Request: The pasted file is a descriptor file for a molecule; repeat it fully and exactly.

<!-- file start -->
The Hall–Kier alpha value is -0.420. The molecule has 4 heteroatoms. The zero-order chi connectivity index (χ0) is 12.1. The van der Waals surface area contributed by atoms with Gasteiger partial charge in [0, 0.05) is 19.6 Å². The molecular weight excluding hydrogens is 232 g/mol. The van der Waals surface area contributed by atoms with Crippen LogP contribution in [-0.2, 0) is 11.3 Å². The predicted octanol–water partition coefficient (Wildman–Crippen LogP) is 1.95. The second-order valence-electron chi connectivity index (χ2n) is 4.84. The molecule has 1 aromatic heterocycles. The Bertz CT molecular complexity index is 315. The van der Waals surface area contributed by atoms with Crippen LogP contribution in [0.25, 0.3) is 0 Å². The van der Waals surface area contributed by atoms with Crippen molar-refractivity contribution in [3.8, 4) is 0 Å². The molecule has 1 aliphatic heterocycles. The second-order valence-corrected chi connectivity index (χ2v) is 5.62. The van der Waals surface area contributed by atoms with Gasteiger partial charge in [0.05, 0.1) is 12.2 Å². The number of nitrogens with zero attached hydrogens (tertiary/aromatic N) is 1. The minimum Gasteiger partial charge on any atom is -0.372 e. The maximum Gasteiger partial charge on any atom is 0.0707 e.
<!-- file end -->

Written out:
The Hall–Kier alpha value is -0.420. The molecule has 4 heteroatoms. The zero-order chi connectivity index (χ0) is 12.1. The van der Waals surface area contributed by atoms with Gasteiger partial charge in [0, 0.05) is 19.6 Å². The molecular weight excluding hydrogens is 232 g/mol. The van der Waals surface area contributed by atoms with Crippen LogP contribution in [-0.2, 0) is 11.3 Å². The predicted octanol–water partition coefficient (Wildman–Crippen LogP) is 1.95. The second-order valence-electron chi connectivity index (χ2n) is 4.84. The molecule has 1 aromatic heterocycles. The Bertz CT molecular complexity index is 315. The van der Waals surface area contributed by atoms with Crippen LogP contribution in [0.25, 0.3) is 0 Å². The van der Waals surface area contributed by atoms with Crippen molar-refractivity contribution in [3.8, 4) is 0 Å². The molecule has 1 aliphatic heterocycles. The second-order valence-corrected chi connectivity index (χ2v) is 5.62. The van der Waals surface area contributed by atoms with Gasteiger partial charge in [0.05, 0.1) is 12.2 Å². The number of nitrogens with zero attached hydrogens (tertiary/aromatic N) is 1. The minimum Gasteiger partial charge on any atom is -0.372 e. The maximum Gasteiger partial charge on any atom is 0.0707 e.